Treatment Court Participants’ Community Service Helps Kids & Themselves

Treatment Court Participants’ Community Service Helps Kids & Themselves
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Addiction can lead to a life of crime. And time in jail. But the Jasper County treatment courts are responding to addiction with action in the form of community service. Participants call the program life changing.

On a Tuesday night at the probation and parole office they were cutting, folding, and taping. Many hands making light work of wrapping gifts for kids at Children’s Haven. It was a community service project for participants in the Jasper County treatment courts.

Former addict, Paul Good said the community service element is rewarding. “You see smiles on other people’s faces and you made an impact on somebody’s life and it ain’t negative.”

Ashley Cook, a participant through the Co-Occurring Disorders Court which deals with addiction and mental health clients, said of community service, “It’s teaching us how not to be so selfish and to be more tied into the community. It makes me feel a special something in my heart when we give back.”
Ashley got to pose for pictures with Santa and her own kids at the work event. Life moments sometimes missed, when she struggled with addiction. Cook said, “There’s one year none of my children got to celebrate their birthdays cause we just didn’t, I couldn’t do it.”

She and others in the treatment court program say it’s empowering and teaches responsibility better than being in jail. Cook explained, “And it doesn’t just discipline you and put you back on the streets, it gives you resources to better your life and to go distances you never thought you could.” She added, “I am now the best mother I can be to my children.”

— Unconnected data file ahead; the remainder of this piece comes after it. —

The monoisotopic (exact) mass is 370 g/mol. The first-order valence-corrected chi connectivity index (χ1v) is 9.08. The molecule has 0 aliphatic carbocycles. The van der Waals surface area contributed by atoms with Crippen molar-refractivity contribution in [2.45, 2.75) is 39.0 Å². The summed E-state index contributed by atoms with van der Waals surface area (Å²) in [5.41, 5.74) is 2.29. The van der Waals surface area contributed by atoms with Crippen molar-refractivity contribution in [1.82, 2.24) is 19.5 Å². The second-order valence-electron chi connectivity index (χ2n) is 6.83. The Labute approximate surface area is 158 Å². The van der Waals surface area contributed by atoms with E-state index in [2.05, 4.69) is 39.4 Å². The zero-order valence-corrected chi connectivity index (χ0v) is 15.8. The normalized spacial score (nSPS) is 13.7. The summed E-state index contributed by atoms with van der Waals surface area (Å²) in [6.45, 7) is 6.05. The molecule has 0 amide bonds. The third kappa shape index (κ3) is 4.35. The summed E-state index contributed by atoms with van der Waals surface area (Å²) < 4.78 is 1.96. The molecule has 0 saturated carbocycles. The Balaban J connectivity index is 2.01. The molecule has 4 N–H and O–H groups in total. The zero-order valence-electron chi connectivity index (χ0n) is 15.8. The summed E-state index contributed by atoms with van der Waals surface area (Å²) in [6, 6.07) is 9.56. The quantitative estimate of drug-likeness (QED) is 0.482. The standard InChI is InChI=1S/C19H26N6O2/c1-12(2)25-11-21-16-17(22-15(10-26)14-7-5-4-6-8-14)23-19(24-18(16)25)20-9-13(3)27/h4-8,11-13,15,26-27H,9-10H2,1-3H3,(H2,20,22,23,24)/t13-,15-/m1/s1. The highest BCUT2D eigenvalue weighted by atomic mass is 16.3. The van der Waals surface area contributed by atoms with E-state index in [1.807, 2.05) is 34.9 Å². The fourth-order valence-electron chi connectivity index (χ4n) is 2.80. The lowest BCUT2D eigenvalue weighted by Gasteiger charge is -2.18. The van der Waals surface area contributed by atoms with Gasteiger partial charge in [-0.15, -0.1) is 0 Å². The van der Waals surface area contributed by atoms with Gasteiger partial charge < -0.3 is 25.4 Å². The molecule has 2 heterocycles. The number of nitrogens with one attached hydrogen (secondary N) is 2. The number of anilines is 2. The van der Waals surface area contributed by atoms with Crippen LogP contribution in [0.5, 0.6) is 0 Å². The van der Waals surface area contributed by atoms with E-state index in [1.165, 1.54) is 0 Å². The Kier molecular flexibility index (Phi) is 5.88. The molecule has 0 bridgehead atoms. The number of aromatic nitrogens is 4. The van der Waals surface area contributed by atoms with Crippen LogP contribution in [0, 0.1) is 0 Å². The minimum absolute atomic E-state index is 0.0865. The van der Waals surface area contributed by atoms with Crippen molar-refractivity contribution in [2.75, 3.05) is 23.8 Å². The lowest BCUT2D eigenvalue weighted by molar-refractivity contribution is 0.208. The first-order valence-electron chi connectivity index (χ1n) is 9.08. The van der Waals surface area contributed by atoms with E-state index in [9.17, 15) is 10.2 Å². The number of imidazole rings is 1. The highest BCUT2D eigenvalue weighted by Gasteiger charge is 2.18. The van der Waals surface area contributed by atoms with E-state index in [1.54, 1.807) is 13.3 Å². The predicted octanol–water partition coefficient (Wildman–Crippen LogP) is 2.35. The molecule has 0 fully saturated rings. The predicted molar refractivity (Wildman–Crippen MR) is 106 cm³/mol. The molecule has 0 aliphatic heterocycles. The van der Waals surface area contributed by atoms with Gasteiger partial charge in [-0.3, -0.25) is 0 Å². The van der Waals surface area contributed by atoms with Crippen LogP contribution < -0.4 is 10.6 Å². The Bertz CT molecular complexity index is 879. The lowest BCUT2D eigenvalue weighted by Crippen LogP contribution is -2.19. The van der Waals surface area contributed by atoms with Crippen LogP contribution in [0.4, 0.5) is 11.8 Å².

For some of the participants, the community service taps into their own personal skills. Court services officer Matt Ouren said, “Some of them are great cooks so they’re cooking for homeless people.
Some of them are auto mechanics so they’re doing auto work.
And they’re starting to pursue careers of their own because of that. Some of them own their own businesses. A lot of them are developing new hobbies, positive pro-social activities.”

An important element of the community service is working and socializing together which brings peer support.
Brittany Henderson, a former drug addict said, “I need these people. I absolutely need these people.”
Brittany said it is also giving her a chance to be a role model for her three kids . Henderson explained, “It shows them it is possible to come out of a tragedy. You know addiction is a tragedy. So it definitely shows them bad things can happen but there’s always, stand right back up and keep moving forward. ”

Treatment recovery court participants have cleaned an adopt a highway site, cooked and served meals at Watered Gardens rescue mission for the homeless, shared testimony to at-risk youth and are creating home away from home bags for Jasper County children’s division.

There are one hundred ten people in the treatment court recovery program.